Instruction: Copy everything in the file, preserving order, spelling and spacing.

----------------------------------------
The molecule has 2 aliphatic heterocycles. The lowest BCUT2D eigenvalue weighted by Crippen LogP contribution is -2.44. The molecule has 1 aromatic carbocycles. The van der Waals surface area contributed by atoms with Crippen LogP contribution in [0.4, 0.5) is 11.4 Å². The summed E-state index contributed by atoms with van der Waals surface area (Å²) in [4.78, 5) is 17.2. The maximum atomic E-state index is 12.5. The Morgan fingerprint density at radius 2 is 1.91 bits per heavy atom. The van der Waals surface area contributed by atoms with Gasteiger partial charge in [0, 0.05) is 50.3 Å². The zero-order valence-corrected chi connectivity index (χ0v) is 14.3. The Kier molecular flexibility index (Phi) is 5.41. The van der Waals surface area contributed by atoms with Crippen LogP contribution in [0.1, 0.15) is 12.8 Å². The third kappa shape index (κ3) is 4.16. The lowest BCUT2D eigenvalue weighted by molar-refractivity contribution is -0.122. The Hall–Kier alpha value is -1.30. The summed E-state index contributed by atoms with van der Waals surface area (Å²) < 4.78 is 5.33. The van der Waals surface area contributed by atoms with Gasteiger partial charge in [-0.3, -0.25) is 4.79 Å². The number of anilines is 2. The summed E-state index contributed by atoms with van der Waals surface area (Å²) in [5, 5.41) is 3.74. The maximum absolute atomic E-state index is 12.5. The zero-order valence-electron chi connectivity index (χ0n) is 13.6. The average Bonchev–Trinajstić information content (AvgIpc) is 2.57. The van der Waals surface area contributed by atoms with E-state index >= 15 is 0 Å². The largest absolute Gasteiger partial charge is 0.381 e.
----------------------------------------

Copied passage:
The molecule has 2 aliphatic heterocycles. The lowest BCUT2D eigenvalue weighted by Crippen LogP contribution is -2.44. The molecule has 1 aromatic carbocycles. The van der Waals surface area contributed by atoms with Crippen LogP contribution in [0.4, 0.5) is 11.4 Å². The summed E-state index contributed by atoms with van der Waals surface area (Å²) in [4.78, 5) is 17.2. The maximum atomic E-state index is 12.5. The Morgan fingerprint density at radius 2 is 1.91 bits per heavy atom. The van der Waals surface area contributed by atoms with Gasteiger partial charge in [0, 0.05) is 50.3 Å². The zero-order valence-corrected chi connectivity index (χ0v) is 14.3. The Kier molecular flexibility index (Phi) is 5.41. The van der Waals surface area contributed by atoms with Crippen LogP contribution in [0.1, 0.15) is 12.8 Å². The third kappa shape index (κ3) is 4.16. The lowest BCUT2D eigenvalue weighted by molar-refractivity contribution is -0.122. The Hall–Kier alpha value is -1.30. The summed E-state index contributed by atoms with van der Waals surface area (Å²) < 4.78 is 5.33. The van der Waals surface area contributed by atoms with Gasteiger partial charge in [-0.3, -0.25) is 4.79 Å². The number of anilines is 2. The summed E-state index contributed by atoms with van der Waals surface area (Å²) in [5, 5.41) is 3.74. The maximum absolute atomic E-state index is 12.5. The zero-order valence-electron chi connectivity index (χ0n) is 13.6. The average Bonchev–Trinajstić information content (AvgIpc) is 2.57. The van der Waals surface area contributed by atoms with E-state index >= 15 is 0 Å². The largest absolute Gasteiger partial charge is 0.381 e.